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NY doctor convicted of killing estranged wife in mansion

SYRACUSE, N.Y. - A prominent central New York physician was found guilty Thursday of killing his estranged wife in their mansion in 2012 and attempting to cover up the crime, which left their bedroom splattered with the victim's blood.

After 18 hours of deliberations that began Monday, an Onondaga County Court found 63-year-old Dr. Robert Neulander guilty of second-degree murder and tampering with physical evidence.

Onondaga County prosecutors said during the 2½-week trial that the obstetrician-gynecologist killed Leslie Neulander, 61, in a fit of rage in their home in suburban Syracuse in September 2012.

The Post-Standard of Syracuse reported that Robert Neulander didn't react when the verdict was read. The couple's 25-year-old daughter, Jenna, who testified on his behalf, cried: "I was there. You didn't do it."

Neulander, who delivered thousands of babies in the Syracuse area, is to be sentenced May 1.

Prosecutors said the Neulanders were getting divorced at the time Leslie Neulander was killed, but still lived together in their mansion in DeWitt, although they slept in separate bedrooms.

When police arrived, they found the couple's bedroom splattered with blood. Robert Neulander told investigators his wife had accidentally slipped while in the shower and he had carried her into the bedroom.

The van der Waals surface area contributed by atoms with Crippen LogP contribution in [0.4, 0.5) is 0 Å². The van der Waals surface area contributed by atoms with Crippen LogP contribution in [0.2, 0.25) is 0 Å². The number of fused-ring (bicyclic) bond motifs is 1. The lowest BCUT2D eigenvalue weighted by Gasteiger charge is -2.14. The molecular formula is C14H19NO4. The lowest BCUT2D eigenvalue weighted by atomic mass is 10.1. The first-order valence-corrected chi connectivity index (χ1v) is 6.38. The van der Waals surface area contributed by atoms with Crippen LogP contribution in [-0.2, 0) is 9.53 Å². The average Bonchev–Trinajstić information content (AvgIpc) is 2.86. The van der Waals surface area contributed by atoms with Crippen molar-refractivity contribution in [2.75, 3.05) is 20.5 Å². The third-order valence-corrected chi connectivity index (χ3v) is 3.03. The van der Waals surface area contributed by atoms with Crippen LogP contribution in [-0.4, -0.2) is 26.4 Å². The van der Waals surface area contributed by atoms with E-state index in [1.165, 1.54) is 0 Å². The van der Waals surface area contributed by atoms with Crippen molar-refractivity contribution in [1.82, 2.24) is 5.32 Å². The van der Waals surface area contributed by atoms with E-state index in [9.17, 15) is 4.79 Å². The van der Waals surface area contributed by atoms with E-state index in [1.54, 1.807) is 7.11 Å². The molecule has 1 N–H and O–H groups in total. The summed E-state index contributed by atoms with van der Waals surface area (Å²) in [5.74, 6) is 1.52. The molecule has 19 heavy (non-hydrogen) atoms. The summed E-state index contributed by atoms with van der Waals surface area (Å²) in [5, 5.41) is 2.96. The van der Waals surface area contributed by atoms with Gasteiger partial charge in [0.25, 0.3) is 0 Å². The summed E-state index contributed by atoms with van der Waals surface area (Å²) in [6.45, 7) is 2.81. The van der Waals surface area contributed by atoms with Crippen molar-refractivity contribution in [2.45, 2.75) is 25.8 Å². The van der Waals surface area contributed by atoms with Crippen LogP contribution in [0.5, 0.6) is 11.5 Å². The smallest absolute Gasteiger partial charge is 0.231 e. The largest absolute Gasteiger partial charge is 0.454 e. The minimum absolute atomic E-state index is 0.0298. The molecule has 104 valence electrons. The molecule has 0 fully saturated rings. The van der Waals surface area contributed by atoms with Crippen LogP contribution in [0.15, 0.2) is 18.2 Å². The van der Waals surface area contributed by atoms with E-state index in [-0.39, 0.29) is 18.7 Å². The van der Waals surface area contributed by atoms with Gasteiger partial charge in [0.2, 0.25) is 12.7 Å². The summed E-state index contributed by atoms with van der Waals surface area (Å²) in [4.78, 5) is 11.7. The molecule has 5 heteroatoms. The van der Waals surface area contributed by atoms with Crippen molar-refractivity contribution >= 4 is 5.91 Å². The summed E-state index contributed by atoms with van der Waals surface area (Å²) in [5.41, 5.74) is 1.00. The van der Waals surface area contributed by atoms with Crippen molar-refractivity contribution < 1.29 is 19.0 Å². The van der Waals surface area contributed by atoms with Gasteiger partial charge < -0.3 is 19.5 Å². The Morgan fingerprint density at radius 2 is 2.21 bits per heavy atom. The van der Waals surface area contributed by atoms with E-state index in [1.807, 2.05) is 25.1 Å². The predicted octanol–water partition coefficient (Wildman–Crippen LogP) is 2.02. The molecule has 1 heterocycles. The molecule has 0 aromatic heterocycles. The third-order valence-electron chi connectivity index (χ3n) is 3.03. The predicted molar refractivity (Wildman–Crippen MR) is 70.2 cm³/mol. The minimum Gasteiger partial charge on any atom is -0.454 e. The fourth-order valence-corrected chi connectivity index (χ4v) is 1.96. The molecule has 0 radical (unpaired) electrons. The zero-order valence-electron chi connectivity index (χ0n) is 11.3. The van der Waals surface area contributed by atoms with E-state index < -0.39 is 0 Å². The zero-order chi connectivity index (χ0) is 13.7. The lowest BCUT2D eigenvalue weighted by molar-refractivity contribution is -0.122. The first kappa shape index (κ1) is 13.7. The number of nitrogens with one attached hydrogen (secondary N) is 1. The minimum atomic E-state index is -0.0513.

District Attorney William Fitzpatrick suggested during the trial the severe injuries Leslie Neulander suffered to her head and face were likely caused when her husband slammed her into a shower bench. Robert Neulander's attorney, Edward Menkin, maintained that she suffered fatal injuries when she fell backward onto the bench while taking a shower.

The couple's 25-year-old daughter, Jenna, lived at her parents' home and was there on the morning of Sept. 17, 2012, when her father told her to call 911 because her mother was on the floor. On a recording of the call played during the trial, Jenna Neulander can be heard screaming, "Oh my God, there is blood everywhere!"

Leslie Neulander's death was later ruled an accident by the county medical examiner, but police were suspicious from the start because so much blood was found splattered on the bedroom and bathroom walls and floors. Fitzpatrick later brought the case before a grand jury, which indicted the physician last June on murder and tampering charges.

Menkin called the case "a travesty from start to finish" and indicated he'll appeal the verdict.

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